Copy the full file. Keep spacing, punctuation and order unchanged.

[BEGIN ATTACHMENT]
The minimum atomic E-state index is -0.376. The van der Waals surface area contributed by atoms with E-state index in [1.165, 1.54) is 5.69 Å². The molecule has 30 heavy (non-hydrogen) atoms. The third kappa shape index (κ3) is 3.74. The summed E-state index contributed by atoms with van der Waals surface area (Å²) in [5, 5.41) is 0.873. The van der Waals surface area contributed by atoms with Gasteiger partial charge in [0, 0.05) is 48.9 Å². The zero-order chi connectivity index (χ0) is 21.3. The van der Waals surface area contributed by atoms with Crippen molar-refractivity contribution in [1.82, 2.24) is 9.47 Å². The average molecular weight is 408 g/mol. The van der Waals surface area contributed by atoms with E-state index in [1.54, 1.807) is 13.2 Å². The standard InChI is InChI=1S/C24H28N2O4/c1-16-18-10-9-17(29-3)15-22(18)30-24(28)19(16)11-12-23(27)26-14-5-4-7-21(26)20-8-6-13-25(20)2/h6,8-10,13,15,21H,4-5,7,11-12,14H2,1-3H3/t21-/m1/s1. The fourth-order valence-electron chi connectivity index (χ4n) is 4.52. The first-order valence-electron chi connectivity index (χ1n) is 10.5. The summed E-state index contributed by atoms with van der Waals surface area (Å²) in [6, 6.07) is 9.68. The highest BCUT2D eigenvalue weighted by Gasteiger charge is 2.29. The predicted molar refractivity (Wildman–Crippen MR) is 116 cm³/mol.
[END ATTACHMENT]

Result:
The minimum atomic E-state index is -0.376. The van der Waals surface area contributed by atoms with E-state index in [1.165, 1.54) is 5.69 Å². The molecule has 30 heavy (non-hydrogen) atoms. The third kappa shape index (κ3) is 3.74. The summed E-state index contributed by atoms with van der Waals surface area (Å²) in [5, 5.41) is 0.873. The van der Waals surface area contributed by atoms with Gasteiger partial charge in [0, 0.05) is 48.9 Å². The zero-order chi connectivity index (χ0) is 21.3. The van der Waals surface area contributed by atoms with Crippen molar-refractivity contribution in [1.82, 2.24) is 9.47 Å². The average molecular weight is 408 g/mol. The van der Waals surface area contributed by atoms with E-state index in [1.54, 1.807) is 13.2 Å². The standard InChI is InChI=1S/C24H28N2O4/c1-16-18-10-9-17(29-3)15-22(18)30-24(28)19(16)11-12-23(27)26-14-5-4-7-21(26)20-8-6-13-25(20)2/h6,8-10,13,15,21H,4-5,7,11-12,14H2,1-3H3/t21-/m1/s1. The fourth-order valence-electron chi connectivity index (χ4n) is 4.52. The first-order valence-electron chi connectivity index (χ1n) is 10.5. The summed E-state index contributed by atoms with van der Waals surface area (Å²) in [6, 6.07) is 9.68. The highest BCUT2D eigenvalue weighted by Gasteiger charge is 2.29. The predicted molar refractivity (Wildman–Crippen MR) is 116 cm³/mol.